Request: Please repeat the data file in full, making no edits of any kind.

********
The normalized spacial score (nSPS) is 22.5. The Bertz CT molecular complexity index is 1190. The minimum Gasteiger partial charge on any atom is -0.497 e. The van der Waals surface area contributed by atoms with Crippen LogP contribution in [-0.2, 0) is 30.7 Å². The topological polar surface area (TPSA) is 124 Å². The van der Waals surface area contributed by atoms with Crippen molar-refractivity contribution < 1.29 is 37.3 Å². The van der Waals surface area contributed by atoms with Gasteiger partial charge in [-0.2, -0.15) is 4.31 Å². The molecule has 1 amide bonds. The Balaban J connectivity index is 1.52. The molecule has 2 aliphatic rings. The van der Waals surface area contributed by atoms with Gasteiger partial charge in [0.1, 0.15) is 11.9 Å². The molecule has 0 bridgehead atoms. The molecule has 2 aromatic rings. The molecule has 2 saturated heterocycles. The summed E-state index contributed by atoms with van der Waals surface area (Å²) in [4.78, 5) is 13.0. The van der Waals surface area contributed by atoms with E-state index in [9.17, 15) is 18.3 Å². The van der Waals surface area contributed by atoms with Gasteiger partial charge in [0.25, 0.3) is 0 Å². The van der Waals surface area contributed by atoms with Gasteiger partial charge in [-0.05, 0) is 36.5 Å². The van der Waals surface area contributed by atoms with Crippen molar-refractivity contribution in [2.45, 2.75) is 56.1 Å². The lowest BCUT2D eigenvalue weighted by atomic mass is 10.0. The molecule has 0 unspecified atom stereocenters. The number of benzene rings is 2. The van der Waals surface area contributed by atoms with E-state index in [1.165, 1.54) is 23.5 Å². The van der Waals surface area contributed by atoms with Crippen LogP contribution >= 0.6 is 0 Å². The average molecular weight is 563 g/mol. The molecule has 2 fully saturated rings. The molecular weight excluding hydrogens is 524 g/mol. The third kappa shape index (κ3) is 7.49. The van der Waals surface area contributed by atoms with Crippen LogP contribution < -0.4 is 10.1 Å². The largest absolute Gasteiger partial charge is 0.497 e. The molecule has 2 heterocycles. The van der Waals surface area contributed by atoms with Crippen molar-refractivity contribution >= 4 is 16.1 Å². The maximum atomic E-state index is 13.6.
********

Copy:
The normalized spacial score (nSPS) is 22.5. The Bertz CT molecular complexity index is 1190. The minimum Gasteiger partial charge on any atom is -0.497 e. The van der Waals surface area contributed by atoms with Crippen LogP contribution in [-0.2, 0) is 30.7 Å². The topological polar surface area (TPSA) is 124 Å². The van der Waals surface area contributed by atoms with Crippen molar-refractivity contribution < 1.29 is 37.3 Å². The van der Waals surface area contributed by atoms with Gasteiger partial charge in [-0.2, -0.15) is 4.31 Å². The molecule has 1 amide bonds. The Balaban J connectivity index is 1.52. The molecule has 2 aliphatic rings. The van der Waals surface area contributed by atoms with Gasteiger partial charge in [0.1, 0.15) is 11.9 Å². The molecule has 0 bridgehead atoms. The molecule has 2 aromatic rings. The molecule has 2 saturated heterocycles. The summed E-state index contributed by atoms with van der Waals surface area (Å²) in [4.78, 5) is 13.0. The van der Waals surface area contributed by atoms with E-state index in [9.17, 15) is 18.3 Å². The van der Waals surface area contributed by atoms with Gasteiger partial charge in [0.25, 0.3) is 0 Å². The van der Waals surface area contributed by atoms with Gasteiger partial charge in [-0.05, 0) is 36.5 Å². The van der Waals surface area contributed by atoms with Crippen molar-refractivity contribution in [2.45, 2.75) is 56.1 Å². The lowest BCUT2D eigenvalue weighted by atomic mass is 10.0. The molecule has 0 unspecified atom stereocenters. The number of benzene rings is 2. The van der Waals surface area contributed by atoms with E-state index in [1.165, 1.54) is 23.5 Å². The van der Waals surface area contributed by atoms with Crippen LogP contribution >= 0.6 is 0 Å². The average molecular weight is 563 g/mol. The molecule has 2 fully saturated rings. The molecular weight excluding hydrogens is 524 g/mol. The third kappa shape index (κ3) is 7.49. The van der Waals surface area contributed by atoms with Crippen LogP contribution < -0.4 is 10.1 Å². The largest absolute Gasteiger partial charge is 0.497 e. The molecule has 2 heterocycles. The van der Waals surface area contributed by atoms with Crippen molar-refractivity contribution >= 4 is 16.1 Å². The maximum atomic E-state index is 13.6.